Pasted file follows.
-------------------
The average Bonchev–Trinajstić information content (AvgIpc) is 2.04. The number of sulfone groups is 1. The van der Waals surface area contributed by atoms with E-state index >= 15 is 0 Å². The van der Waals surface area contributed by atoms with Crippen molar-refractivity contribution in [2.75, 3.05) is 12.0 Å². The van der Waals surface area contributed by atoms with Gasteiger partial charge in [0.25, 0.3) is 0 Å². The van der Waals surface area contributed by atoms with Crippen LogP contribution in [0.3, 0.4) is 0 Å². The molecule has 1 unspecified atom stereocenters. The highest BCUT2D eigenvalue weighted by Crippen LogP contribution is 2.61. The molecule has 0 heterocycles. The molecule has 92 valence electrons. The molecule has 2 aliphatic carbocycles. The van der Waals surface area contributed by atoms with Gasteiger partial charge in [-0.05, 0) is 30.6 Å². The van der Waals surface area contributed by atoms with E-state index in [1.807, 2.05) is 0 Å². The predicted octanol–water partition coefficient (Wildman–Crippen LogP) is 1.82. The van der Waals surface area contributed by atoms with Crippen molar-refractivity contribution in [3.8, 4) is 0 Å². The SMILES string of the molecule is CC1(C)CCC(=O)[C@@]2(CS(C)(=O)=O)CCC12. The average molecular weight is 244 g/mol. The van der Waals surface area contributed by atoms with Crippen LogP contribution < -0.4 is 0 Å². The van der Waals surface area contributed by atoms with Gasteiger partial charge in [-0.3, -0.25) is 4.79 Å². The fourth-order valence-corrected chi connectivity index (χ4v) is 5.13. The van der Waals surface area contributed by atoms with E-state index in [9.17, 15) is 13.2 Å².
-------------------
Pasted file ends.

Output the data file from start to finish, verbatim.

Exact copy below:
The average Bonchev–Trinajstić information content (AvgIpc) is 2.04. The number of sulfone groups is 1. The van der Waals surface area contributed by atoms with E-state index >= 15 is 0 Å². The van der Waals surface area contributed by atoms with Crippen molar-refractivity contribution in [2.75, 3.05) is 12.0 Å². The van der Waals surface area contributed by atoms with Gasteiger partial charge in [0.25, 0.3) is 0 Å². The van der Waals surface area contributed by atoms with Crippen LogP contribution in [0.3, 0.4) is 0 Å². The molecule has 1 unspecified atom stereocenters. The highest BCUT2D eigenvalue weighted by Crippen LogP contribution is 2.61. The molecule has 0 heterocycles. The molecule has 92 valence electrons. The molecule has 2 aliphatic carbocycles. The van der Waals surface area contributed by atoms with Gasteiger partial charge in [-0.05, 0) is 30.6 Å². The van der Waals surface area contributed by atoms with E-state index in [1.807, 2.05) is 0 Å². The predicted octanol–water partition coefficient (Wildman–Crippen LogP) is 1.82. The van der Waals surface area contributed by atoms with Crippen molar-refractivity contribution in [3.8, 4) is 0 Å². The SMILES string of the molecule is CC1(C)CCC(=O)[C@@]2(CS(C)(=O)=O)CCC12. The average molecular weight is 244 g/mol. The van der Waals surface area contributed by atoms with Crippen LogP contribution < -0.4 is 0 Å². The van der Waals surface area contributed by atoms with Gasteiger partial charge in [-0.3, -0.25) is 4.79 Å². The fourth-order valence-corrected chi connectivity index (χ4v) is 5.13. The van der Waals surface area contributed by atoms with E-state index in [9.17, 15) is 13.2 Å².